2. Release frustrations: Whatever the incident, you can be sure someone else has gone through much the same experience and can understand the frustrations and discouragements involved in recovery. In Melissa’s case, the hospital engaged a woman who had also
survived a devastating domestic attack. It was she who provided the most helpful, ongoing emotional support and encouragement to Melissa, such as when she first looked at herself in the mirror and with shock gazed at her damaged and changed face.

3. Choose to be objective:We can take responsibility for the feelings that result from an incident. Step away from purely emotional reactions and look at the situation objectively. In most cases the incident was just that—an incident. Evaluate the causes, the results, and the lessons learned; then set some goals. Melissa refused to be a passive recipient of injustice. In the court trial that eventually occurred, she looked Robert in the face and told him she realized he had intended to end her life, and for that he should be imprisoned. This was an empowering moment for her.

4. Set goals: It’s important to evaluate the incident and make some plans and set goals in order to normalize life again and move on into the
future. Melissa was initially told she would likely never walk again. She worked hard at her physical therapy sessions and learned not only to walk again on her own, but she also was able to walk across the platform that year at her graduation ceremony.

5. Choose to forgive: In the event that a wrong was committed against you, forgiveness does not turn that wrong into a right. It is instead
the choice to give ourselves permission to release the hurt and pain. Since we have been freely forgiven by our Creator, we, out of thankfulness and compassion, ought to forgive others. During the final court hearing involving Melissa, she further addressed Robert, saying she forgave him and was letting go of the hatred and negative emotions against him, choosing to live her future life in peace and joy.

6. Don’t forget gratitude: It is an inspiring example that Melissa, out of gratitude, eventually returned to thank all those who were involved in saving her life: the police officer who first arrived on the scene, the emergency rescue team, the surgeon who repaired all her injuries, the nursing staff, and others. Gratitude can greatly help in recovery from a traumatic event, making the experience less intrusive and corrosive. Choosing to focus on things for which we can be thankful makes life happier and healthier. “No matter what happens, always be thankful, for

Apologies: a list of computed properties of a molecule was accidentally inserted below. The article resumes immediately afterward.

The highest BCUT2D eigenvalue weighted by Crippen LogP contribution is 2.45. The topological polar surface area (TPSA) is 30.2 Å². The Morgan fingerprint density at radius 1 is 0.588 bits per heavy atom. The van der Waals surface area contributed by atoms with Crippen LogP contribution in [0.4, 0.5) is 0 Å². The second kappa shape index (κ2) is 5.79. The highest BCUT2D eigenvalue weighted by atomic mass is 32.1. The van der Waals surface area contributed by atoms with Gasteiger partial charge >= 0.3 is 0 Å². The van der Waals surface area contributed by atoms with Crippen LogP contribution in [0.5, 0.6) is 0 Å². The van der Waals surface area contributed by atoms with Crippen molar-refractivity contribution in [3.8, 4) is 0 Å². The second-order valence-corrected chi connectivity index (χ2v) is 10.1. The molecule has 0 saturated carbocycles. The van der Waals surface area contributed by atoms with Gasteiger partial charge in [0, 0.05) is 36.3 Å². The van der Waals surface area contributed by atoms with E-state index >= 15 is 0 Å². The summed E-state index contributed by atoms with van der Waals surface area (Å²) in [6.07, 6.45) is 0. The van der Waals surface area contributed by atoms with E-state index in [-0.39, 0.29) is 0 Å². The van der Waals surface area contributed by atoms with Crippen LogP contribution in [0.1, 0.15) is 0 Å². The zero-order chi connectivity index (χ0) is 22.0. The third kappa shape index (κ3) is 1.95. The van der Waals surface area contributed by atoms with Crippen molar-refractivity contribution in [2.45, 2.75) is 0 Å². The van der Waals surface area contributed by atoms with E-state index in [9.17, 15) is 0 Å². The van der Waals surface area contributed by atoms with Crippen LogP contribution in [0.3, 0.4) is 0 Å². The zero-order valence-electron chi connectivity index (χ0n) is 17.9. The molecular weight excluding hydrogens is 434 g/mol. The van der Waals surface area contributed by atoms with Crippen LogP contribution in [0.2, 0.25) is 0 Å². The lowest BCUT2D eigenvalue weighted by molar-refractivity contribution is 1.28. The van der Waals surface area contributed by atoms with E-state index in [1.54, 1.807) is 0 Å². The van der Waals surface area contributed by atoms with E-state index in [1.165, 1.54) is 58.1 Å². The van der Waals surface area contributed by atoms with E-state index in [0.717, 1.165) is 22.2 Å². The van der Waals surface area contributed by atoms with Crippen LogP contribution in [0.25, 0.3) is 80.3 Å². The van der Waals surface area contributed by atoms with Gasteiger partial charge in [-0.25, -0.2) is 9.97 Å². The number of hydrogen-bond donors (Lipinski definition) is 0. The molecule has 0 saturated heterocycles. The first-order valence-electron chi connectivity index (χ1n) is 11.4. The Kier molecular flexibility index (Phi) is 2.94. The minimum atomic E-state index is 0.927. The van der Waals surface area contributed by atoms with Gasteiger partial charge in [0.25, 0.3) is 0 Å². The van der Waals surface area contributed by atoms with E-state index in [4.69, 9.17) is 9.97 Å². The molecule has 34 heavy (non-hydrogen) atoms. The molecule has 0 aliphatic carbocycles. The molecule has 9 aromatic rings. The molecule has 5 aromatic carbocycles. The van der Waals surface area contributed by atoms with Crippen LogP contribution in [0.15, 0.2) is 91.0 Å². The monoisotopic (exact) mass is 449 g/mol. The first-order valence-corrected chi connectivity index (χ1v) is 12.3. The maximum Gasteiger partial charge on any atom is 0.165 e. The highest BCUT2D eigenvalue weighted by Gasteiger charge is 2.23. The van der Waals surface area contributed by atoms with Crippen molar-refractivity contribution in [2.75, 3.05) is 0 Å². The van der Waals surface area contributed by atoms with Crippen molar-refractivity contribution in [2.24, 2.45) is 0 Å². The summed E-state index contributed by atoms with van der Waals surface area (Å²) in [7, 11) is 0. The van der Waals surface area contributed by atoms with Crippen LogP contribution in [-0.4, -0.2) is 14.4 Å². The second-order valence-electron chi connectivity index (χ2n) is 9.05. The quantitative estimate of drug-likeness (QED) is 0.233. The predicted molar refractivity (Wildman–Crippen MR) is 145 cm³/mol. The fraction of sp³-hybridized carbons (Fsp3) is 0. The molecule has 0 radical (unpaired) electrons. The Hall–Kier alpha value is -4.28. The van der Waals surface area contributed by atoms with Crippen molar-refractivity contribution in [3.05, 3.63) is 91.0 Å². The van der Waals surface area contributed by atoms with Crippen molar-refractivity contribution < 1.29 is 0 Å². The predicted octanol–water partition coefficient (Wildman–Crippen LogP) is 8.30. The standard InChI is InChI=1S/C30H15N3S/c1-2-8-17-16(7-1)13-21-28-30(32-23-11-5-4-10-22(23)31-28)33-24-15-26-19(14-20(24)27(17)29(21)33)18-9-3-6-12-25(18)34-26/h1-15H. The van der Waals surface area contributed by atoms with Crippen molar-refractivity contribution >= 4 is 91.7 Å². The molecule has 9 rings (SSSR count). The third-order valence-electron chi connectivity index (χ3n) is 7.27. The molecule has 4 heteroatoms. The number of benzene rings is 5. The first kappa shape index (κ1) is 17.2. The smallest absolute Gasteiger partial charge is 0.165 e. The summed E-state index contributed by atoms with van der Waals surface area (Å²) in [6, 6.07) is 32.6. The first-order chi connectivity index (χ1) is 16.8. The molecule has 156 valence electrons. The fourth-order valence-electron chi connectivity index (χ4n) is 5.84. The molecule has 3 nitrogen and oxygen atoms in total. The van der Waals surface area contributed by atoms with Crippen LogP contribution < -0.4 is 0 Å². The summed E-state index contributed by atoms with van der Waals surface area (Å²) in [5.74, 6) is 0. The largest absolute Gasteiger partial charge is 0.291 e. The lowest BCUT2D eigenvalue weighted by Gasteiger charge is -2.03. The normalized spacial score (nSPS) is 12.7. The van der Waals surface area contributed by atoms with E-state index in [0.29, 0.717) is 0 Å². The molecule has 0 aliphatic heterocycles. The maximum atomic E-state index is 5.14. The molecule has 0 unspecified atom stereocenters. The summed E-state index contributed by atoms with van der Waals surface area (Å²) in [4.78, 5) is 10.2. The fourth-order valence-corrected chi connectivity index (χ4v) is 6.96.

this is God’s will for you who belong to Christ Jesus” (1 Thessalonians 5:18, TLB).

Melissa is convinced she is alive today because God saved her. She believes she is called to educate young women about domestic abuse and violence. She is also using her voice to speak for those who are afraid to speak, and for others for whom it is too late.

Along with choosing how to react in adverse situations, let’s also consider how we can benefit ourselves and others by what we have learned and overcome. In considering the very question of how we can use “this” for good, we are already beginning to change an unpleasant event
into something of benefit and blessing.

Read Melissa’s incredible story on https://www.cbsnews.com/news/48-hours-live-totell-one-last-hug/.


• Amy Newmark and Deborah Norville, Chicken Soup for the Soul : The Power of Gratitude: 101 Stories About How Being Thankful Can
Change Your Life (Cos Cob, Conn.: Chicken Soup for the Soul, LLC, 2016), pp. 1-5.
• Laura Archera Huxley, You Are Not the Target (New York: Marlowe & Company, 1998), pp. 69-75.
• https://inybuddha.com/blog/9-ways-tocope-when-bad-things-happen/
• https://www.cbsnews.com/news/48-hourslive-to-tell-one-last-hug/
• https://www.hopkinsmedicine.org/health/healthy_aging/healthy_connections/forgiveness-your-health-depends-on-it

Rae Lee Cooper is a registered nurse. She and her husband, Lowell, have two adult married children and three adorable grandchildren. She spent most of her childhood in the Far East and then worked as a missionary with her husband in India for 16 years. She enjoys music, creative arts, cooking, and reading.